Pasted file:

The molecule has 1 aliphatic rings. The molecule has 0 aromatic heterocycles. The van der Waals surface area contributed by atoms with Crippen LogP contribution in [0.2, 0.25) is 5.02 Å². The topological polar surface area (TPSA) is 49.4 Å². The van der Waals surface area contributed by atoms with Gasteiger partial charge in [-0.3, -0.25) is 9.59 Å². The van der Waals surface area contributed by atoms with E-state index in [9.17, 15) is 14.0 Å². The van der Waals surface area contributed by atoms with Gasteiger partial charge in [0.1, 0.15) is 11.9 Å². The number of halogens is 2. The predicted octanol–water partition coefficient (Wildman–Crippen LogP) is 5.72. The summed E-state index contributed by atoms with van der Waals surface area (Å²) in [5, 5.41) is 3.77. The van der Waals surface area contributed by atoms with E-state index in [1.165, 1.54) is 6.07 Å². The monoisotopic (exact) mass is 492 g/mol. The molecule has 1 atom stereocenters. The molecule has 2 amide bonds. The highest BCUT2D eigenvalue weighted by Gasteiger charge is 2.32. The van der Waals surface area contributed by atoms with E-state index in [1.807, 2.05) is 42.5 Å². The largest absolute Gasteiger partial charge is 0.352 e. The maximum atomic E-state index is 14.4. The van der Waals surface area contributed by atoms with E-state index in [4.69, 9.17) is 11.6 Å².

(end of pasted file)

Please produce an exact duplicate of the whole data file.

The molecule has 1 aliphatic rings. The molecule has 0 aromatic heterocycles. The van der Waals surface area contributed by atoms with Crippen LogP contribution in [0.2, 0.25) is 5.02 Å². The topological polar surface area (TPSA) is 49.4 Å². The van der Waals surface area contributed by atoms with Gasteiger partial charge in [-0.3, -0.25) is 9.59 Å². The van der Waals surface area contributed by atoms with E-state index in [9.17, 15) is 14.0 Å². The van der Waals surface area contributed by atoms with Gasteiger partial charge in [0.1, 0.15) is 11.9 Å². The number of halogens is 2. The predicted octanol–water partition coefficient (Wildman–Crippen LogP) is 5.72. The summed E-state index contributed by atoms with van der Waals surface area (Å²) in [5, 5.41) is 3.77. The van der Waals surface area contributed by atoms with E-state index in [1.165, 1.54) is 6.07 Å². The monoisotopic (exact) mass is 492 g/mol. The molecule has 1 atom stereocenters. The molecule has 2 amide bonds. The highest BCUT2D eigenvalue weighted by Gasteiger charge is 2.32. The van der Waals surface area contributed by atoms with E-state index in [1.807, 2.05) is 42.5 Å². The largest absolute Gasteiger partial charge is 0.352 e. The maximum atomic E-state index is 14.4. The van der Waals surface area contributed by atoms with E-state index in [4.69, 9.17) is 11.6 Å².